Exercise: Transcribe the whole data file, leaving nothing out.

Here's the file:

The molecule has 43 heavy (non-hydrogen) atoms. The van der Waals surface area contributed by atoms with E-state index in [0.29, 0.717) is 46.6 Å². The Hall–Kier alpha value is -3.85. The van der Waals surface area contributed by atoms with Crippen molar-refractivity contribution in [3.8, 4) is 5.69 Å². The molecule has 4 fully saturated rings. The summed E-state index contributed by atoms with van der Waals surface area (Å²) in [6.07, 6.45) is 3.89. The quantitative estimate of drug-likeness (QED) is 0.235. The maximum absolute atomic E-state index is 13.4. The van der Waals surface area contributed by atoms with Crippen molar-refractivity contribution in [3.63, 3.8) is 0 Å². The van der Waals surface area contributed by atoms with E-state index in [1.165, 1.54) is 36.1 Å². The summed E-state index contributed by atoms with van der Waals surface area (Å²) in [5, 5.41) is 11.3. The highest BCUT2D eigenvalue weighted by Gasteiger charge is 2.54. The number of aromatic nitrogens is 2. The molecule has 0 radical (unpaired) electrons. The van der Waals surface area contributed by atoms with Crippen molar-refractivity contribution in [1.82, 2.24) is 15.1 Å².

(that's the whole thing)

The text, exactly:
The molecule has 43 heavy (non-hydrogen) atoms. The van der Waals surface area contributed by atoms with E-state index in [0.29, 0.717) is 46.6 Å². The Hall–Kier alpha value is -3.85. The van der Waals surface area contributed by atoms with Crippen molar-refractivity contribution in [3.8, 4) is 5.69 Å². The molecule has 4 fully saturated rings. The summed E-state index contributed by atoms with van der Waals surface area (Å²) in [6.07, 6.45) is 3.89. The quantitative estimate of drug-likeness (QED) is 0.235. The maximum absolute atomic E-state index is 13.4. The van der Waals surface area contributed by atoms with Crippen molar-refractivity contribution in [3.63, 3.8) is 0 Å². The van der Waals surface area contributed by atoms with E-state index in [1.165, 1.54) is 36.1 Å². The summed E-state index contributed by atoms with van der Waals surface area (Å²) in [5, 5.41) is 11.3. The highest BCUT2D eigenvalue weighted by Gasteiger charge is 2.54. The number of aromatic nitrogens is 2. The molecule has 0 radical (unpaired) electrons. The van der Waals surface area contributed by atoms with Crippen molar-refractivity contribution in [1.82, 2.24) is 15.1 Å².